At any rate, it is very clear that the defendant has not, upon the evidence adduced, rendered its contention in the way of overcoming plaintiff's evidence, including his patent, free from doubt. The patent is always presumptive evidence of prior invention and novelty and, when produced, makes for the patentee or his assignees a prima facie case which, to overcome, requires proof of the lack of novelty, and that some one else is the prior inventor, beyond a reasonable doubt. The authorities are uniform to this purpose. Coffin v. Ogden, 18 Wall. 120, 124, 21 L.Ed. 821; Cantrell v. Wallick, 117 U.S. 689, 695, 6 Sup.Ct. 970, 29 L.Ed. 1017; Parker v. Stebler, 177 F. 210, 101 C.C.A. 380. This the defendant has not done.

We are now to inquire whether plaintiff's devices in envelopes, in either or both forms, involve invention. This question must be considered in two aspects; one relating to whether the supposed inventions are such that they do not involve inventive faculty or genius but merely the application of ordinary mechanical skill and knowledge, such as any one engaged in the mechanic's art could readily apply as a means of accomplishing a desired result; and the other relating to and comprising the previous state of the art, which every person engaged in invention is unalterably presumed to know. That is to say, whether, having knowledge of the previous state of the art, the supposed invention is such as would reasonably and naturally occur to or suggest itself to any practical man in the exercise of ordinary mechanical skill and knowledge. The two aspects of the inquiry are so interrelated in their premises and consequences that it will be more satisfactory to discuss them together. Indeed, the insistence of counsel for defendant is predicated more upon the latter aspect than the former, for they say:

'The defense that we are now insisting upon * * * is that there was no invention in the envelopes of the Cohn patents, when what Cohn did, over what was known and existed before, is taken into consideration.'

This involves, necessarily, the ascertainment of the prior state of the art. In this we are to keep in mind what is claimed for the invention. It is a combination consisting of three elements, namely, a one-piece envelope, a transparent window in the envelope produced by a given process, to wit, the application of an oily preparation, and a border about the window to obscure marginal irregularities in appearance. This refers to the concept under the first patent. We will consider the second later.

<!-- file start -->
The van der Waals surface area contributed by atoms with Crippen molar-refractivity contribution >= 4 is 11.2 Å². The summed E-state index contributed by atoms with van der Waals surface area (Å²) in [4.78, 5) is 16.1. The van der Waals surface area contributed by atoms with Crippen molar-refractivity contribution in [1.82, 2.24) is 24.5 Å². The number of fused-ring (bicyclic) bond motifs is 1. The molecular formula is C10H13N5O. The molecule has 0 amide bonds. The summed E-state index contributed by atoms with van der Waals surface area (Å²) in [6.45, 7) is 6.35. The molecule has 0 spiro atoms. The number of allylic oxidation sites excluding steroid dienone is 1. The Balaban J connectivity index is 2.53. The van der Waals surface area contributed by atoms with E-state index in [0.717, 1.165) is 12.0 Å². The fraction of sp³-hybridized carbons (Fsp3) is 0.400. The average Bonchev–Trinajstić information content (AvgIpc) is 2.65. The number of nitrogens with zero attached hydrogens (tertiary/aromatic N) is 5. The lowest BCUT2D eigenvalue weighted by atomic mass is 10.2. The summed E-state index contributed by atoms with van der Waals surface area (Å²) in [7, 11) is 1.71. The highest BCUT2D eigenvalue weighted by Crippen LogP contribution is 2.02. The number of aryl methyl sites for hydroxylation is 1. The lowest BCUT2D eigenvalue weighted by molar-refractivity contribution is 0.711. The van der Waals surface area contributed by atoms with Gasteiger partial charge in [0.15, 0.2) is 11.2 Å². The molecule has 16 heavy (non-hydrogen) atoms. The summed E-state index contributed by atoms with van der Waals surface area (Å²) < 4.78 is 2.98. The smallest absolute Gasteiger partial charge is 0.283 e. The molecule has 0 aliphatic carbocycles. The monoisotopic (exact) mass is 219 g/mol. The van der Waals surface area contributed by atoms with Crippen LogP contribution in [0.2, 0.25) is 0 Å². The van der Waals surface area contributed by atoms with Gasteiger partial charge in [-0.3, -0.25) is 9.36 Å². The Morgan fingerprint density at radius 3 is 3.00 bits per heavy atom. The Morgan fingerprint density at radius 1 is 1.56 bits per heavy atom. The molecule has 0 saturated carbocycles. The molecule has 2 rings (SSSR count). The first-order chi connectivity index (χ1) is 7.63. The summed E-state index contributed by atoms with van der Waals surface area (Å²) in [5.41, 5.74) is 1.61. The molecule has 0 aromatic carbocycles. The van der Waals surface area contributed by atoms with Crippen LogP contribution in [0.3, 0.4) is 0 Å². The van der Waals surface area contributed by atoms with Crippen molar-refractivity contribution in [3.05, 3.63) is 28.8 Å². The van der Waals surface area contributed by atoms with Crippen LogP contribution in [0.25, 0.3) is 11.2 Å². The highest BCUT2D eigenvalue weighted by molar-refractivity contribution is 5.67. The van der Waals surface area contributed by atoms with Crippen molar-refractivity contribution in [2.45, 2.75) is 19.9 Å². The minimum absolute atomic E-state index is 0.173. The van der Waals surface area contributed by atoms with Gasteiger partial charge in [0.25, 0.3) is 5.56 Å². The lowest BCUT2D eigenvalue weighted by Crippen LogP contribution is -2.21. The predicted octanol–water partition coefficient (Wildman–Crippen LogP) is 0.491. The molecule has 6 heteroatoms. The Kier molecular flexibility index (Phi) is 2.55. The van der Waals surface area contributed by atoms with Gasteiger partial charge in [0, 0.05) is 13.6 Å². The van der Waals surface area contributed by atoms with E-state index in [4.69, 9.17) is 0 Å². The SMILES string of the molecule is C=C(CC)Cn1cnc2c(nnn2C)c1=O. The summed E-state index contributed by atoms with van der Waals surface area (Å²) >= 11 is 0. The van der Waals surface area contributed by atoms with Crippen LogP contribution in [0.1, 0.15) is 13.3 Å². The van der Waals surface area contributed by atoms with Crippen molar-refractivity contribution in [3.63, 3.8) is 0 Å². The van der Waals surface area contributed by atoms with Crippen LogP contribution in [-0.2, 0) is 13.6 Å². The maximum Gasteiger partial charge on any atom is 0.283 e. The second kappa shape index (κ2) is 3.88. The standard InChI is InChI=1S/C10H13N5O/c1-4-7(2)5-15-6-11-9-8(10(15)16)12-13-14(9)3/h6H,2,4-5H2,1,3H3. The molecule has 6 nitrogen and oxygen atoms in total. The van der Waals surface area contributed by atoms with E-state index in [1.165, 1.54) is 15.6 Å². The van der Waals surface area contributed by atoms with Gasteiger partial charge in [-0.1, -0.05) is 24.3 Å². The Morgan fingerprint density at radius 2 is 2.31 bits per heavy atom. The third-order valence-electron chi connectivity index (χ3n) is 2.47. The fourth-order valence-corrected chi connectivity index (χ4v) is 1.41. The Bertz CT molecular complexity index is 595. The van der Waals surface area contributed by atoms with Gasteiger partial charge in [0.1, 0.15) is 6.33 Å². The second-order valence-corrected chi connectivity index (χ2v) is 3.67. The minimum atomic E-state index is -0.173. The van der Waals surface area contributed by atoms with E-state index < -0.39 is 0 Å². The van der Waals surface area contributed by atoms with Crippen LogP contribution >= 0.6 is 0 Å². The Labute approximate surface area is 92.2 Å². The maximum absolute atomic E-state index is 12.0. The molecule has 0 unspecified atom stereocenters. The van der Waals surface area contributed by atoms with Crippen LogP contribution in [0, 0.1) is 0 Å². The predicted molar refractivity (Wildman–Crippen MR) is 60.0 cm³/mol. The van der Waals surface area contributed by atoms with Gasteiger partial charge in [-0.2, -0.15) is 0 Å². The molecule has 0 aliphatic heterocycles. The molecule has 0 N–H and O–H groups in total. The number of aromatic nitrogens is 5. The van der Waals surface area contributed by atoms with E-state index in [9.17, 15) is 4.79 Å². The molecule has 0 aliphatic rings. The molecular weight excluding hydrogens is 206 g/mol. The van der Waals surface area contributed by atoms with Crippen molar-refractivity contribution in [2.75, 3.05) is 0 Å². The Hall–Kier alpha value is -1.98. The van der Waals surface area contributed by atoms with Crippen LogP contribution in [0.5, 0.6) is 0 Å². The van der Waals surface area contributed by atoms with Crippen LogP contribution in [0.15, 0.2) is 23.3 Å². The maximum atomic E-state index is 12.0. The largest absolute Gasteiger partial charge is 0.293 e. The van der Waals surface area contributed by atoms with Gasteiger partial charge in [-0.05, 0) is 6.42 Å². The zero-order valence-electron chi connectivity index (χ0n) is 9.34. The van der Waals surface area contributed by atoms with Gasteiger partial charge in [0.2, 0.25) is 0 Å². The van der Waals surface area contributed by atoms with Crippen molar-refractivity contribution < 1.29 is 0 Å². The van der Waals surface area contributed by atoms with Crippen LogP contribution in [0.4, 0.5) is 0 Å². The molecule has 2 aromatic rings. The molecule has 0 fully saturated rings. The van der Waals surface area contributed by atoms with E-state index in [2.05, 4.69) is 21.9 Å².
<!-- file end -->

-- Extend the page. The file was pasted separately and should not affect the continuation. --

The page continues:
September 9, 1862, a patent was issued to J. S. Brown for an envelope containing a window for display of a business card or an address. The processes for producing the window are three: One by rendering the space designed for the window transparent by the same means or substances as are employed for making tracing paper; another by cutting out a portion of the envelope of proper size and leaving the aperture uncovered; and still another by covering the aperture with transparent paper.

In 1896 August Busch procured a British patent for postal envelopes, differing from others in that a portion or the whole of the envelope is transparent. The patent further specifies:

'In some cases the front of the envelope is made of transparent material, while the back is opaque, or vice versa; or a portion of the front may be transparent, while the rest of the envelope is opaque, or the back and a portion of the front may be transparent. The desired contrast or difference may be produced either by choosing two different kinds of paper or by printing with opaque coloring matter applied to a portion of the envelope.'

Simply stated, this concept comprises the use of transparent stock rendered opaque as to portions of envelope desired by application of coloring matter.

On June 10, 1902, Americus F. Callahan secured a patent for an envelope, which may be styled a two-piece envelope, and which is produced by cutting the window in the envelope and covering it from the inside with transparent paper permitting the address to be read through. Beyond these evidences of the state of the art, Cohn has testified touching a device that consisted in simply cutting an aperture in the envelope for the address to be read through, concerning which he relates that complaint was made of it by the postal authorities because of the unprotected edges of the aperture catching and tearing through handling in forwarding and distributing the mails, and that the concept proved unsuccessful and its use was abandoned.

In this relation the Reese patent for a series of envelope blanks, and the Cohn and Shipp British patents, both heretofore noted, may be referred to, although, having been issued subsequent to plaintiff's invention, it is doubtful if they are relevant as bearing upon the prior state of the art.